The Captain Returns
He was born to be a leader; the next Bobby Clarke they said.
They thought he’d lead the Philadelphia Flyers to the Stanley Cup, surely bringing a parade back down Broad Street.
Those same words vanished this past summer when Mike Richards, the former
captain of the Flyers, was traded to Los Angeles.
Though the return for Richards included new fan favorite Wayne Simmonds, 23, top 20-year-old prospect Brayden Schenn and a draft pick, the parting of ways with a former captain still stings some of the Flyers faithful.
Saturday, that captain returns to Philadelphia in hopes to kindly remind the fans of the minutes-eating, hard-hitting, goal-scoring center that wore the orange and black jersey for seven seasons.
Richards is also hoping to come back and erase any ill feelings towards a player who was the top scape goat along with fellow 2003 first round pick Jeff Carter (traded to Columbus only hours before him). That includes the excessive partying and drinking, the “Dry Island” fiasco and his constant cold-shouldering of the media.
Was Richards named captain too soon? Was he too young to handle the pressures of being the face of a franchise? Or did he simply not want to play in Philadelphia, a city that puts the limelight on their star athletes 24/7 with the constant demand for success?
Whatever the reasons were, we will certainly find out in the coming seasons with the Kings. Nicknamed “Flyers West” for their similar style of play to the Flyers and coincidental collection of former Flyers, the Kings are a perfect fit for Richards, who won’t have to be the top dog in a team surrounded with young gritty super stars such as himself.
The trade breathes a breath of fresh air into the lungs of both teams. That new life could finally be that extra push to drive either team to hockey’s ultimate goal.
There will be no letter on the front of Richards’ jersey, just a crown representing the Kings logo. And the "C" that was once sewn onto the sweater of a #18 jersey in Philadelphia will now belong to Chris Pronger.
Kings fans are already falling in love fast with Richards, who tallied 349 points in 453 games with the Flyers (at least 62 points in each of his last four seasons). In his first game, he tallied the game-tying goal and primary assist on the game winning goal in the Kings 3-2 win over the New York Rangers.
Richards’ love affair in Philadelphia was just as fast. Drafted 24th overall in the 2003 draft, Richards immediately impacted the organization in an incredibly positive way when he helped lead the Philadelphia Phantoms to the 2004-05 Calder Cup championship, the second in it’s franchise’s history.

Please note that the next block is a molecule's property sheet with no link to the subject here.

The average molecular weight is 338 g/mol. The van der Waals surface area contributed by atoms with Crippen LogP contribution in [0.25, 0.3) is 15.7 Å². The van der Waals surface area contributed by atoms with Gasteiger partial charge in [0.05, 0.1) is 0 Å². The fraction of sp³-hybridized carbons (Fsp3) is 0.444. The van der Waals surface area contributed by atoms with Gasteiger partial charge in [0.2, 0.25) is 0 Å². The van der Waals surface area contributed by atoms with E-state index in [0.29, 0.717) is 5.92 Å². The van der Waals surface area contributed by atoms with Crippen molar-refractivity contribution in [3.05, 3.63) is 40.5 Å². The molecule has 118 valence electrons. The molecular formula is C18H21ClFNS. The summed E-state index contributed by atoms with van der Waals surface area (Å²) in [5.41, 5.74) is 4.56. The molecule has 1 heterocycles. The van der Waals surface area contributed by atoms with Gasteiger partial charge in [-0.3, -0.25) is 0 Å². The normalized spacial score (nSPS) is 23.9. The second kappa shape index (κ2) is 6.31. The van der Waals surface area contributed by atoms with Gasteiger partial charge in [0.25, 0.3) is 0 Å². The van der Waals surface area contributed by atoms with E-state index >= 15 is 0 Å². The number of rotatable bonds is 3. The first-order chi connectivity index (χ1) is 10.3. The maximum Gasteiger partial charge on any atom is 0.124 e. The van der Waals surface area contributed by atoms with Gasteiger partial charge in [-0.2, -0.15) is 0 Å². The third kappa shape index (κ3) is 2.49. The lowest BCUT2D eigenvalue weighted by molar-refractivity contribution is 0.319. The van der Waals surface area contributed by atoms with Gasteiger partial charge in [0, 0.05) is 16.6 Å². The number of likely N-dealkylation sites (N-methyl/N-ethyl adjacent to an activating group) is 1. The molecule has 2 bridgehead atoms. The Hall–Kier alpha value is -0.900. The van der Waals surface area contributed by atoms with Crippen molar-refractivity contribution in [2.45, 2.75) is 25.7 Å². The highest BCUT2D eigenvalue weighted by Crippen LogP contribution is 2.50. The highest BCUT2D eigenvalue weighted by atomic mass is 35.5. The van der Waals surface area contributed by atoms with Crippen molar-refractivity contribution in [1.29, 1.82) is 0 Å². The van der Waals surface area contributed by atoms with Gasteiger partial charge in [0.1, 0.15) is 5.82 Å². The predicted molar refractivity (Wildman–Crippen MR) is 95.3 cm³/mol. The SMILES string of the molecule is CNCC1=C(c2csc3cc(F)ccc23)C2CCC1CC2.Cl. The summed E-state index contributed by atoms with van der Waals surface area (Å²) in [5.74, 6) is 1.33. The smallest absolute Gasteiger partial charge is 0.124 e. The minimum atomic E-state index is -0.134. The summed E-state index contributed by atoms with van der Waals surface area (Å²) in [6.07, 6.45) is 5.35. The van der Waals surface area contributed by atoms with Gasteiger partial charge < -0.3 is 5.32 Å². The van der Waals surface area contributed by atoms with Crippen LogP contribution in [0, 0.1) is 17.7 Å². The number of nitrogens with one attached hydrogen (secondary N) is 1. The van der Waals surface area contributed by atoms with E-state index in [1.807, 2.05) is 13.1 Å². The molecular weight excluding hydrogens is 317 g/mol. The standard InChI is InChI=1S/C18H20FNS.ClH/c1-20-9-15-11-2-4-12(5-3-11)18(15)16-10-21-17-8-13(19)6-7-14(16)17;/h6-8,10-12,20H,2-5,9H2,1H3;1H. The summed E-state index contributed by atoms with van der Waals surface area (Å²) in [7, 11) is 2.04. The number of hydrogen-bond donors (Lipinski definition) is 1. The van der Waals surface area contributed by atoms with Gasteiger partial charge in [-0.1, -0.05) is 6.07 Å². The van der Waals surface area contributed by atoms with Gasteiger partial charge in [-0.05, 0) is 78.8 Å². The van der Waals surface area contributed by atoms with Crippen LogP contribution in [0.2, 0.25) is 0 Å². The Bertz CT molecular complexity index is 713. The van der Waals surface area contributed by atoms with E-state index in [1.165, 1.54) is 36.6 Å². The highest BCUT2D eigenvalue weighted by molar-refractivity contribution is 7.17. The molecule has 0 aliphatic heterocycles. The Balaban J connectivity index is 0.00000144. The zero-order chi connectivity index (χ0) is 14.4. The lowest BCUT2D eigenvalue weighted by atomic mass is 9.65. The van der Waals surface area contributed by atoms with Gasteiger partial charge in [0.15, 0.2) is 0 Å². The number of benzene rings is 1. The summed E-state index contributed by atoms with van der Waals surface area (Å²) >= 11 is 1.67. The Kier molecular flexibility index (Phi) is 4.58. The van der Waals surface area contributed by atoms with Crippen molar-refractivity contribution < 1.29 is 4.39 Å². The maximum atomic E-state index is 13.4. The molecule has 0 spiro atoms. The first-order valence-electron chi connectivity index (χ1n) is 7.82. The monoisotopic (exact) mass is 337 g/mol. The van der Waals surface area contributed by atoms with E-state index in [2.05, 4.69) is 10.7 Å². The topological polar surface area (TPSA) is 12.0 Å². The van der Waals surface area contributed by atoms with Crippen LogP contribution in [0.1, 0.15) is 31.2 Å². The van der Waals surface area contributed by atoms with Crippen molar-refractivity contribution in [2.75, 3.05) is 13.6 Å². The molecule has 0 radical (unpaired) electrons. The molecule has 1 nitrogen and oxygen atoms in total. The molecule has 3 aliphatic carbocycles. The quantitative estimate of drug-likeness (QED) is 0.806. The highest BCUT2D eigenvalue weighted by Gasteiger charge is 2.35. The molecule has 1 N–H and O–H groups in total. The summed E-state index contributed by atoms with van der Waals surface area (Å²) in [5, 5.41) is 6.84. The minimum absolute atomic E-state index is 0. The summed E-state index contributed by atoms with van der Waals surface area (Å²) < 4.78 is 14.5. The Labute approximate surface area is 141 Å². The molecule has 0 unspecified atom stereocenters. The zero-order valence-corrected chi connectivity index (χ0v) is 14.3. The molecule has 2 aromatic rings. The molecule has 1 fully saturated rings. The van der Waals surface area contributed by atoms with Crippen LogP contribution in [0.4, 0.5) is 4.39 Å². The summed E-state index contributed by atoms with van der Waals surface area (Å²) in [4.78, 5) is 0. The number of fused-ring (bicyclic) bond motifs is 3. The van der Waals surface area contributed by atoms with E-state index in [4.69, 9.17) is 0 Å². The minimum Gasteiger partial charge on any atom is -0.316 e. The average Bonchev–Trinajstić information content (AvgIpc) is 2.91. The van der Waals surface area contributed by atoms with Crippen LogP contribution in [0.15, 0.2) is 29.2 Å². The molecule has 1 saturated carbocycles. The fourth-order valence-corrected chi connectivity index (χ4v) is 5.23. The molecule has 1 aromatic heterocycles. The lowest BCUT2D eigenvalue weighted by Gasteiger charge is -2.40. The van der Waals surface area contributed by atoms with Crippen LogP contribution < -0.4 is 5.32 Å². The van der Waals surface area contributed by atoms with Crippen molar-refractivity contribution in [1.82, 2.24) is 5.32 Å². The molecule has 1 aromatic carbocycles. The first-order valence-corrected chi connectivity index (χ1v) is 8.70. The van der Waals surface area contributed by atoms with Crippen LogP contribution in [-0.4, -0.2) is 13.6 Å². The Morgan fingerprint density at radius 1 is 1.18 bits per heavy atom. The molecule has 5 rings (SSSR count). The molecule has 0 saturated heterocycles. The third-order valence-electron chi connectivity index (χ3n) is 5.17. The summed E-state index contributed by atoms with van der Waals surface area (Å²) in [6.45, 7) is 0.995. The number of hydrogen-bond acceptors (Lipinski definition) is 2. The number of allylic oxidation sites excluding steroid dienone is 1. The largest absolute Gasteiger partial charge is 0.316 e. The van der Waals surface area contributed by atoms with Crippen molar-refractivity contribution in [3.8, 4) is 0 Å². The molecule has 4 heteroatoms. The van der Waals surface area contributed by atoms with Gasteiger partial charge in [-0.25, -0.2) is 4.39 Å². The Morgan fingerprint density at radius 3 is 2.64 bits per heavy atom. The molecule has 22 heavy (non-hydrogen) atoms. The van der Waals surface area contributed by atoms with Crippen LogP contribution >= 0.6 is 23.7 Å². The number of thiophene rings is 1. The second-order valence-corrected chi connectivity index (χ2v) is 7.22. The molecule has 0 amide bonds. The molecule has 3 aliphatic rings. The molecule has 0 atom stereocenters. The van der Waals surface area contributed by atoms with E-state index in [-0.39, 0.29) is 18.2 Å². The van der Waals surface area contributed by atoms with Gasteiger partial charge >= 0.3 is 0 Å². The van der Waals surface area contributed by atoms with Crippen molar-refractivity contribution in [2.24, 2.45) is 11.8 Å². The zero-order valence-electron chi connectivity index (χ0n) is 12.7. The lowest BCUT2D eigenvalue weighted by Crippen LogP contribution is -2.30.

In the 2005-06 season, Richards made his debut on October 5, 2005 and scored in his first career game. Four months later into the season and he tallied his first career hat trick.
Two years later, Richards was named the youngest captain in Flyers history
at the start of the 2008-09 season. As the franchise’s 17th captain, his role as the next Bobby Clarke was nearly complete. All that stood in the way of the young Richards was a Stanley Cup.
As expected, the fan base chimed in with their opinions of their new captain.
There was the half who supported the move, saying it will be the biggest step towards Richards’ growth and maturing process as an NHL super star. But others felt he was too young to take the role, favoring towards naming wingers Danny Briere or Simon Gagne captains.
But the decision was made and the Flyers stuck with their gut. Richards did lead the team to a Stanley Cup Finals appearance, the first for the Flyers since being swept out of the 1997 Finals by the Russian-fueled Red Wings.
The Flyers lost in six games to the Blackhawks, bringing a disappointing
close to a miraculous playoff run that included the miracle in Boston.
The following season proved to be disastrous. The Flyers were named the team to beat in the East by many experts, and with the way they were playing through February, things started to look as if the Flyers were ready to end the 35-year championship drought.
But something happened. The team imploded from the inside, played inconsistent hockey heading into the playoffs and played goalie roulette through the first two rounds. This lead to their elimination against the eventual Cup-hoisting Bruins.
One month later, Richards was exiled with a handful of their partying counterparts to different teams.
That leads to Saturday. How will Mike Richards be received in Philadelphia?
There will be a lot of #18 orange jerseys in the stands that night with the “C” on front. If he’s announced in the starting line up, the fans will get on their feet and cheer.
But much like every opposing city Richards has visited in his career, something says that he will be hearing a lot more boos by the end of the night.
You can follow John Russo on Twitter (@Roose_TTB)